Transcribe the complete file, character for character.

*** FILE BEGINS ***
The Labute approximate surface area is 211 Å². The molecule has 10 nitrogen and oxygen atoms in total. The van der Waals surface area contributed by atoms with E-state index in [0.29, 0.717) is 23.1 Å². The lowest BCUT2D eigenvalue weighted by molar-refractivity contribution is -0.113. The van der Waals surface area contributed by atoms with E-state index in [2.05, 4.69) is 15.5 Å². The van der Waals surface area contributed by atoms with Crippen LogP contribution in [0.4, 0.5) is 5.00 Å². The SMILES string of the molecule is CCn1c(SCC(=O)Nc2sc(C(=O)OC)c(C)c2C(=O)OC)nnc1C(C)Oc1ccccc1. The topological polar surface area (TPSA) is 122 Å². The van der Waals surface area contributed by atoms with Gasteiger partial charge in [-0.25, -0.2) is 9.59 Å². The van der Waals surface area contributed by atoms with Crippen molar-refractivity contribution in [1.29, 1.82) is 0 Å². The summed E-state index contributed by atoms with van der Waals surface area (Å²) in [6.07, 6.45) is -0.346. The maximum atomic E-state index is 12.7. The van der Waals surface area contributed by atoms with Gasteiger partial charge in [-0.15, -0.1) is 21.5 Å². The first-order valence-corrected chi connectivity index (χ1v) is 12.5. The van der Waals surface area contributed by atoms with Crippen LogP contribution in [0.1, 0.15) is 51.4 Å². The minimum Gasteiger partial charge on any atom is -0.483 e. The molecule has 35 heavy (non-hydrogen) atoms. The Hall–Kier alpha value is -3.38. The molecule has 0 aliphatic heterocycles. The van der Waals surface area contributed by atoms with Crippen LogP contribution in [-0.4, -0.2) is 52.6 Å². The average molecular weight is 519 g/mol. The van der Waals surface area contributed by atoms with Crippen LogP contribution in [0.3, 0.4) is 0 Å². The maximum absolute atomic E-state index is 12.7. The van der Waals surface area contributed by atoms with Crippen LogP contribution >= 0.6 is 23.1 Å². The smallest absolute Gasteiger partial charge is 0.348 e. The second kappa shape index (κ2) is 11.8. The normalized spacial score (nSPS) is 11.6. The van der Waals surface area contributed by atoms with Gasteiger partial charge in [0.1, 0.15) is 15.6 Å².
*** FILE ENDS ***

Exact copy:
The Labute approximate surface area is 211 Å². The molecule has 10 nitrogen and oxygen atoms in total. The van der Waals surface area contributed by atoms with E-state index in [0.29, 0.717) is 23.1 Å². The lowest BCUT2D eigenvalue weighted by molar-refractivity contribution is -0.113. The van der Waals surface area contributed by atoms with E-state index in [2.05, 4.69) is 15.5 Å². The van der Waals surface area contributed by atoms with Crippen LogP contribution in [0.4, 0.5) is 5.00 Å². The SMILES string of the molecule is CCn1c(SCC(=O)Nc2sc(C(=O)OC)c(C)c2C(=O)OC)nnc1C(C)Oc1ccccc1. The topological polar surface area (TPSA) is 122 Å². The van der Waals surface area contributed by atoms with Gasteiger partial charge in [-0.25, -0.2) is 9.59 Å². The van der Waals surface area contributed by atoms with Crippen molar-refractivity contribution in [1.29, 1.82) is 0 Å². The summed E-state index contributed by atoms with van der Waals surface area (Å²) in [6.07, 6.45) is -0.346. The maximum atomic E-state index is 12.7. The van der Waals surface area contributed by atoms with Gasteiger partial charge in [-0.15, -0.1) is 21.5 Å². The first-order valence-corrected chi connectivity index (χ1v) is 12.5. The van der Waals surface area contributed by atoms with Crippen LogP contribution in [0.1, 0.15) is 51.4 Å². The minimum Gasteiger partial charge on any atom is -0.483 e. The molecule has 35 heavy (non-hydrogen) atoms. The Hall–Kier alpha value is -3.38. The molecule has 0 aliphatic heterocycles. The van der Waals surface area contributed by atoms with Crippen LogP contribution in [-0.4, -0.2) is 52.6 Å². The average molecular weight is 519 g/mol. The van der Waals surface area contributed by atoms with Crippen LogP contribution in [0.3, 0.4) is 0 Å². The maximum absolute atomic E-state index is 12.7. The van der Waals surface area contributed by atoms with Crippen LogP contribution >= 0.6 is 23.1 Å². The smallest absolute Gasteiger partial charge is 0.348 e. The second kappa shape index (κ2) is 11.8. The normalized spacial score (nSPS) is 11.6. The van der Waals surface area contributed by atoms with Gasteiger partial charge in [0.1, 0.15) is 15.6 Å².